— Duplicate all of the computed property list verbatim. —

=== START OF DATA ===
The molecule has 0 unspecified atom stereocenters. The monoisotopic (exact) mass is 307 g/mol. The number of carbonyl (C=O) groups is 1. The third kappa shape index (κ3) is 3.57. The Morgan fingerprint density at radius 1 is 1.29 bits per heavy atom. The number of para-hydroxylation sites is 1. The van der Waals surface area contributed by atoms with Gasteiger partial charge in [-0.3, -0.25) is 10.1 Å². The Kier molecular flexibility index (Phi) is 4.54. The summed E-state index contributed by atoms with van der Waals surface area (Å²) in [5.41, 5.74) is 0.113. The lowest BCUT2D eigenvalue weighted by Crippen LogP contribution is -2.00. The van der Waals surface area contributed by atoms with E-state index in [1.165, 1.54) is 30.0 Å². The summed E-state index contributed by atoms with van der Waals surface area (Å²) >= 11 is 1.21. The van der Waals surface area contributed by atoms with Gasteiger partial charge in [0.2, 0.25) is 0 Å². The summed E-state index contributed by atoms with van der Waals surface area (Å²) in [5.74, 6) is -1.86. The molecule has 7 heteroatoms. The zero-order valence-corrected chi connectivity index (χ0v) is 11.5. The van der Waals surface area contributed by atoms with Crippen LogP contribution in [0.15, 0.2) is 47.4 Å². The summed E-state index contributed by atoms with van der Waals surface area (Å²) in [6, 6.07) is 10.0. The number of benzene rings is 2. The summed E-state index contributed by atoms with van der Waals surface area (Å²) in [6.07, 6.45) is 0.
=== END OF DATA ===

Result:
The molecule has 0 unspecified atom stereocenters. The monoisotopic (exact) mass is 307 g/mol. The number of carbonyl (C=O) groups is 1. The third kappa shape index (κ3) is 3.57. The Morgan fingerprint density at radius 1 is 1.29 bits per heavy atom. The number of para-hydroxylation sites is 1. The van der Waals surface area contributed by atoms with Gasteiger partial charge in [-0.3, -0.25) is 10.1 Å². The Kier molecular flexibility index (Phi) is 4.54. The summed E-state index contributed by atoms with van der Waals surface area (Å²) in [5.41, 5.74) is 0.113. The lowest BCUT2D eigenvalue weighted by Crippen LogP contribution is -2.00. The van der Waals surface area contributed by atoms with E-state index in [1.165, 1.54) is 30.0 Å². The summed E-state index contributed by atoms with van der Waals surface area (Å²) >= 11 is 1.21. The van der Waals surface area contributed by atoms with Gasteiger partial charge in [0.2, 0.25) is 0 Å². The summed E-state index contributed by atoms with van der Waals surface area (Å²) in [5.74, 6) is -1.86. The molecule has 7 heteroatoms. The zero-order valence-corrected chi connectivity index (χ0v) is 11.5. The van der Waals surface area contributed by atoms with Crippen LogP contribution in [0.15, 0.2) is 47.4 Å². The summed E-state index contributed by atoms with van der Waals surface area (Å²) in [6, 6.07) is 10.0. The number of benzene rings is 2. The summed E-state index contributed by atoms with van der Waals surface area (Å²) in [6.07, 6.45) is 0.